The Wisdom of Good Mentors

More than once down the years I have been told by wise men that a good leader knows how to praise you not so much for what you have done nor for what you are, but, rather, for what he sees that you could be — and for what you ought to be. Mentors I have had, even as a young military officer, have more than once shown me the good fruits of that inspiring sapience; and they have further taught me this fruitful insight by their own exemplary actions on my behalf, to include some altogether embarrassing instances of their deftly expressed trust — to include their entirely unfounded deep trust in my sincere but unmistakable callowness.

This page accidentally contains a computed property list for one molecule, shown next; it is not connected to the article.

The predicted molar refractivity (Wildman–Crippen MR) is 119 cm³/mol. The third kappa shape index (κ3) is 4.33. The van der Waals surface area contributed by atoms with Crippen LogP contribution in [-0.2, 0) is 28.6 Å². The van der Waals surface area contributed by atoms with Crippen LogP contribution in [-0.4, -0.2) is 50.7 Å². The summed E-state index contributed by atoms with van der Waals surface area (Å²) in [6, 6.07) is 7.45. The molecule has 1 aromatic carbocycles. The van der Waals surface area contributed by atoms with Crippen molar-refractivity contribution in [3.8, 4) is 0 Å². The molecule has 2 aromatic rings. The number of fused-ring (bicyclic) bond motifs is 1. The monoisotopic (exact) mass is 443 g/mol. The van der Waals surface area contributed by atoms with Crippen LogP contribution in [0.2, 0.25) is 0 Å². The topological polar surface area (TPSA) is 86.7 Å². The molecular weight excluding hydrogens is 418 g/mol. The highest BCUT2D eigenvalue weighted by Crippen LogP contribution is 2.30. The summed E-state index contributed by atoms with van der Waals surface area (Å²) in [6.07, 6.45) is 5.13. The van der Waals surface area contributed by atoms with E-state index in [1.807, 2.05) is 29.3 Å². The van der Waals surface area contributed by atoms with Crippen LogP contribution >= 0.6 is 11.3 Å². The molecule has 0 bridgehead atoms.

In a more jocular manner, moreover, one of my wise team sergeants in Special Forces once memorably said to me: “Sir, no one is completely useless. You can always serve as a bad example.” (He laughed, but I looked at him askance! He still then cheered me up, even as I blushed.)

Several mentors I was blessed to have had, even as a boy, taught me by way of questions — apt and timely and often challenging questions. Such as: “What do you mean and how do you know?

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